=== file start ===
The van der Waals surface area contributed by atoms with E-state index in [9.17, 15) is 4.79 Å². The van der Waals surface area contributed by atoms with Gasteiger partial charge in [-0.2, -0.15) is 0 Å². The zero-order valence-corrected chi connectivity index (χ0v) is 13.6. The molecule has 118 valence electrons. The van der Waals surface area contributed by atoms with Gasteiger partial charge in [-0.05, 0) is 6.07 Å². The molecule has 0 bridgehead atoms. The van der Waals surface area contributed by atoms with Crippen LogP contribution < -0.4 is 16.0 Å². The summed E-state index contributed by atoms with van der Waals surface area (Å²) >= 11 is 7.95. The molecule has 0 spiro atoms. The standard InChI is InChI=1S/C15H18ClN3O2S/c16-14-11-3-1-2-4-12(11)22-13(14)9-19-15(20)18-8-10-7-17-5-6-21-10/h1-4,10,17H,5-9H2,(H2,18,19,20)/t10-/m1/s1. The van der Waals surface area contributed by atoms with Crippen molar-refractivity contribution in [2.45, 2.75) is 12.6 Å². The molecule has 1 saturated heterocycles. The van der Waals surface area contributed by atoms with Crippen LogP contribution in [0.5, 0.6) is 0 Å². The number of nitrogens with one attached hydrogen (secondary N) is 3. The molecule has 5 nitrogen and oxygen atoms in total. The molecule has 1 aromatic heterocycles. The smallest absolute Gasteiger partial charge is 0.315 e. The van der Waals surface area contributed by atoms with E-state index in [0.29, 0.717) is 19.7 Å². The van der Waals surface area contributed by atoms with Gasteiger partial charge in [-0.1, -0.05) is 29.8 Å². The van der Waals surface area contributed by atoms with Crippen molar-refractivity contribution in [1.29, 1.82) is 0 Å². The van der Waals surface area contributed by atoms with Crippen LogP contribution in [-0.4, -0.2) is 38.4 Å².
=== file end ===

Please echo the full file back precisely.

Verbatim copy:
The van der Waals surface area contributed by atoms with E-state index in [9.17, 15) is 4.79 Å². The van der Waals surface area contributed by atoms with Gasteiger partial charge in [-0.2, -0.15) is 0 Å². The zero-order valence-corrected chi connectivity index (χ0v) is 13.6. The molecule has 118 valence electrons. The van der Waals surface area contributed by atoms with Gasteiger partial charge in [-0.05, 0) is 6.07 Å². The molecule has 0 bridgehead atoms. The van der Waals surface area contributed by atoms with Crippen LogP contribution < -0.4 is 16.0 Å². The summed E-state index contributed by atoms with van der Waals surface area (Å²) >= 11 is 7.95. The molecule has 0 spiro atoms. The standard InChI is InChI=1S/C15H18ClN3O2S/c16-14-11-3-1-2-4-12(11)22-13(14)9-19-15(20)18-8-10-7-17-5-6-21-10/h1-4,10,17H,5-9H2,(H2,18,19,20)/t10-/m1/s1. The van der Waals surface area contributed by atoms with Crippen molar-refractivity contribution in [2.45, 2.75) is 12.6 Å². The molecule has 1 saturated heterocycles. The van der Waals surface area contributed by atoms with Crippen LogP contribution in [0.5, 0.6) is 0 Å². The number of nitrogens with one attached hydrogen (secondary N) is 3. The molecule has 5 nitrogen and oxygen atoms in total. The molecule has 1 aromatic heterocycles. The smallest absolute Gasteiger partial charge is 0.315 e. The van der Waals surface area contributed by atoms with E-state index in [0.29, 0.717) is 19.7 Å². The van der Waals surface area contributed by atoms with Gasteiger partial charge in [-0.1, -0.05) is 29.8 Å². The van der Waals surface area contributed by atoms with Crippen molar-refractivity contribution in [1.29, 1.82) is 0 Å². The van der Waals surface area contributed by atoms with Crippen LogP contribution in [-0.4, -0.2) is 38.4 Å².